Sandralala

Woman Warrior: Fiction? Non-fiction?

Posted on: November 23, 2008

womanwarrior200

When I read first few pages of the book Woman Warrior by Maxine Kingston, I was simply lost. When I finally thought I got the thread, I realized a whole new story has changed to a new topic. I couldn’t stop thinking “Is this a true story or not? How could Kingston talk about her aunt’s story if she never knew her? Am I supposed to believe this part?” The questions kept on popping up in my head and I was worried that I might be the only one who doesn’t get the story.

However, I realized I have no need to be worried after reading this article from Slate.com. It says that Woman Warrios does not have a distinct genre that we can give. Let’s consider this line from the article: “At various times it has been described as a memoir, an autobiography, a novel, a manifesto; yet anyone who spends 10 minutes with it understands that none of these labels really apply.” This means the book has bits that are fictional and autobiographical. It is hard to draw a boundary line because Kingston bases her imagination about her mother and aunt from real stories she heard. She jumps from her real memories to her speculations without telling the readers which part is real and which part if fictional.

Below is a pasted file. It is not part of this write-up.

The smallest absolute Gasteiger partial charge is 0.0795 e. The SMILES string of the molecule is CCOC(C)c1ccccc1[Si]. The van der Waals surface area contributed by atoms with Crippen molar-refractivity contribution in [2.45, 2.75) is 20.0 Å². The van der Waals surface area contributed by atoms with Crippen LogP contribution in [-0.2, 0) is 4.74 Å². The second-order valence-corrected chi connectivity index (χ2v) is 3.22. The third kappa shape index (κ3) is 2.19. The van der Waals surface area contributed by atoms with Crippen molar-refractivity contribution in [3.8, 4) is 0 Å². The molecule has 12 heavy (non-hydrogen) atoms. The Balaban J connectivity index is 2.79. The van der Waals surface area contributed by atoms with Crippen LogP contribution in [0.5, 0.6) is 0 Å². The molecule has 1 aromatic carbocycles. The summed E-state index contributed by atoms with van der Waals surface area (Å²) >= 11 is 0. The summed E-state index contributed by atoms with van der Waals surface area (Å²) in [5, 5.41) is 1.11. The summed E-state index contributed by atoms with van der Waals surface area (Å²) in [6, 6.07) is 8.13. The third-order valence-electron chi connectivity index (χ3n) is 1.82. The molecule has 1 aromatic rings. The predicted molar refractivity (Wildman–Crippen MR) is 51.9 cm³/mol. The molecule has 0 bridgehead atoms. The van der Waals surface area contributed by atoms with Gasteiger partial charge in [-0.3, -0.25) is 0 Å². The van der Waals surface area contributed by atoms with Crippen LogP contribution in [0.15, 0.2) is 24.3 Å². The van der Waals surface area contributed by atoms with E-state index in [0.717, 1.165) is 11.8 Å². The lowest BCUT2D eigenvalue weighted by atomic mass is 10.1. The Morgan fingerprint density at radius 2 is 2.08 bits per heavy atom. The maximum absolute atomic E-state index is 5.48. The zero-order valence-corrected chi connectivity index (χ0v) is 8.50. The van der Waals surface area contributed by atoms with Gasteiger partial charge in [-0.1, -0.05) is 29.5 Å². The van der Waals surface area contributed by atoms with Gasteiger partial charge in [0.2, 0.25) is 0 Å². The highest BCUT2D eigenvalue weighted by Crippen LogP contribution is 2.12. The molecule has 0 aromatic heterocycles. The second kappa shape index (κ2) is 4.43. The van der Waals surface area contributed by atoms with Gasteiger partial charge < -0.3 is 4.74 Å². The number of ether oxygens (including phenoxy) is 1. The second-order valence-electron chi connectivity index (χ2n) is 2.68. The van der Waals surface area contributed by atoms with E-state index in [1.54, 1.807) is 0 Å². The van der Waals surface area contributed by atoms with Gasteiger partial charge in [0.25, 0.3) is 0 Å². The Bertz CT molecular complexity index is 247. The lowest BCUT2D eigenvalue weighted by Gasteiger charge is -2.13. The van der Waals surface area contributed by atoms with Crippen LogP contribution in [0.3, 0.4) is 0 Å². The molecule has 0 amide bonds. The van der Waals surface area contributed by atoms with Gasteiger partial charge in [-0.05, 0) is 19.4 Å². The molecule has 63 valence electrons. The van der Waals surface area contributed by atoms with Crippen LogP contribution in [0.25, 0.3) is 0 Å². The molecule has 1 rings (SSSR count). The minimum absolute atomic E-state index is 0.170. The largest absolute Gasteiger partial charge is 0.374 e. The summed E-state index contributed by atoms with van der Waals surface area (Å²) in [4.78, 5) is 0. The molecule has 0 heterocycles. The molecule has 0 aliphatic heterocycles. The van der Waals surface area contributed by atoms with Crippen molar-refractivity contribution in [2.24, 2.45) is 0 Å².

Maybe all of these confusion was intended. Maybe Kingston wanted the reader to pay extreme attention while reading her book. She might have thought all of those speculations, even thought they never happened, are part of who she is, so they deserve to be in her autobiography. She probably doesn’t have any right information about her aunt, but she made imaginary aunt in her speculations, and behaved according to the thought she had. Thus, it makes sense that speculations are large part of her personality. Kingston also might have intended the confusion to draw readers’ interest in Chinese culture. Unfamiliar wordings and senteces add to the mysterious atmosphere of Chinese culture and make the readers want to find out and understand more about China.

Whatever the reason behind making this book an ambiguous-genre, Kingston surely drawed attention by using different style of literature.  She tried a whole new experiment with her writings, and this experiment succeeded in making her book unique. It may be bothersome for bookstore keepers to choose a category to place this book, but it is worth reading such an odd and non-genre book.

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  • Alice: Very insightful. I shall take your advice :]
  • Mr WordPress: Hi, this is a comment.To delete a comment, just log in, and view the posts' comments, there you will have the option to edit or delete them.

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